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Robert E. Schoen, M.D., M.P.H.

Joel Weissfeld, M.D., Dr.P.H.

University Of Pittsburgh Researchers Find Most Patients Satisfied With Flexible Sigmoidoscopy Screening

PITTSBURGH, June 25, 2000 — The majority of patients who undergo screening flexible sigmoidoscopy for colon cancer detection and prevention are satisfied and find the procedure more comfortable than expected, according to a study conducted by researchers at the University of Pittsburgh , and published in the June 26 issue of Archives of Internal Medicine.

"Screening flexible sigmoidoscopy is not used frequently enough as a cancer prevention procedure," said Robert E. Schoen, M.D., M.P.H., principal investigator of the study, director of Colorectal and GI Cancer Prevention and Control Research at the University of Pittsburgh Cancer Institute (UPCI) and assistant professor of medicine and epidemiology. "Physicians often cite patient discomfort as a reason for not requesting sigmoidoscopy, but patient experiences and attitudes toward the procedure have not been well studied."

The team evaluated 1,221 patients; 666 men, 555 women. Of those, 93 percent agreed that they would be willing to undergo another examination, and 75 percent said they would recommend the procedure to friends. Regarding pain and discomfort, 76 percent said that the examination did not cause a lot of pain, and nearly 69 percent said it was more comfortable than they expected.

"These results clearly show that physicians should not project discomfort onto patients as a reason for not requesting screening sigmoidoscopy," Dr. Schoen said. "In fact, flexible sigmoidoscopy has an enormous potential to detect colon cancer and its precursors at early stages, when they are curable."

There are about 138,000 new cases of colorectal cancer diagnosed every year. Nearly 55,000 people in the United States died from this disease in 1999. Screening for colorectal cancer is effective, as cancer develops slowly over a year from a polyp, or small growth, to a malignant stage. A flexible sigmoidoscopy, a thin, flexible tube with a light on the end, is one of the best tools for diagnosing colorectal cancer. During the procedure, the physician looks at the inside lining of the lower large intestine to check for signs of colorectal cancer or for polyps. The entire procedure takes about 10-15 minutes.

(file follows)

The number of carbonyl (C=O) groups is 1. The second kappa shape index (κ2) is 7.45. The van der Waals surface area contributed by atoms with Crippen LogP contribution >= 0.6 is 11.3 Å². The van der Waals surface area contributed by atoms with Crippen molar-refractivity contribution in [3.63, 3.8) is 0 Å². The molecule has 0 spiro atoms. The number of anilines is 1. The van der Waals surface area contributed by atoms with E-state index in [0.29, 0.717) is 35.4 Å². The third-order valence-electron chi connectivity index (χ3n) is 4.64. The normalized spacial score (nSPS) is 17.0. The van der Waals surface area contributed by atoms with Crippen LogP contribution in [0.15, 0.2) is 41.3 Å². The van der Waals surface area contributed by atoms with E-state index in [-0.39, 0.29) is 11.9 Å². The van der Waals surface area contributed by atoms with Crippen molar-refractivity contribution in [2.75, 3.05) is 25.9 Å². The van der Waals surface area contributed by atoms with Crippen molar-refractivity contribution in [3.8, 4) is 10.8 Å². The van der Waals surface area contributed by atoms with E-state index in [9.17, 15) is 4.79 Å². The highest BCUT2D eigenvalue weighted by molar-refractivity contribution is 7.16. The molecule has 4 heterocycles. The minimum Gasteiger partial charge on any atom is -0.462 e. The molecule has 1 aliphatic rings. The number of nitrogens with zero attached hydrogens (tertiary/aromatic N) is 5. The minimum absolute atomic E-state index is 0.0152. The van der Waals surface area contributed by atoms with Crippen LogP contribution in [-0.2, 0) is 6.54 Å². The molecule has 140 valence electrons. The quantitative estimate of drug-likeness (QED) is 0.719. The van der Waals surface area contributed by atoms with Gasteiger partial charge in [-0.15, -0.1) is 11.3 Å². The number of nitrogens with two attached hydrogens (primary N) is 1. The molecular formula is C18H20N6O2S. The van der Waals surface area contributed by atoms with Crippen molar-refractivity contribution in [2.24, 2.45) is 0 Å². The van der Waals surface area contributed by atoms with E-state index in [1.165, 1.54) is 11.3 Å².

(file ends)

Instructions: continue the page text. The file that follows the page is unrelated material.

Although screening flexible sigmoidoscopy is one of the most promising techniques available for early detection of colorectal cancer, the procedure is performed in a minority of eligible patients. Normally, arrangements for screening sigmoidoscopy are made through primary care physicians (PCPs). Surveys show that although the majority of PCPs support screening, they often cite pain and discomfort as negatively influencing their decision to recommend it to their patients.

"Physician attitude can have a significant impact on patient adherence with recommendations to undergo flexible sigmoidoscopy," said Joel Weissfeld, M.D., Dr.P.H., co-investigator on the study and associate professor of epidemiology. "Previous studies have shown that PCPs often are the major determinant of whether patients receive preventive care."

"The results of this study should persuade physicians and patients to give sigmoidoscopy an opportunity to prevent colorectal cancer," Dr. Schoen said.

As the only National Cancer Institute-designated comprehensive cancer center in western Pennsylvania, UPCI is a recognized leader in providing innovative cancer prevention, detection, diagnosis and treatment; biomedical research; compassionate patient care and support; and community outreach services. UPCI investigators are world-renowned for their work in clinical and basic research on cancer.

For additional information on UPCI, please access or call UPCI’s Cancer Information and Referral Service at 1-800-237-4PCI (4724).

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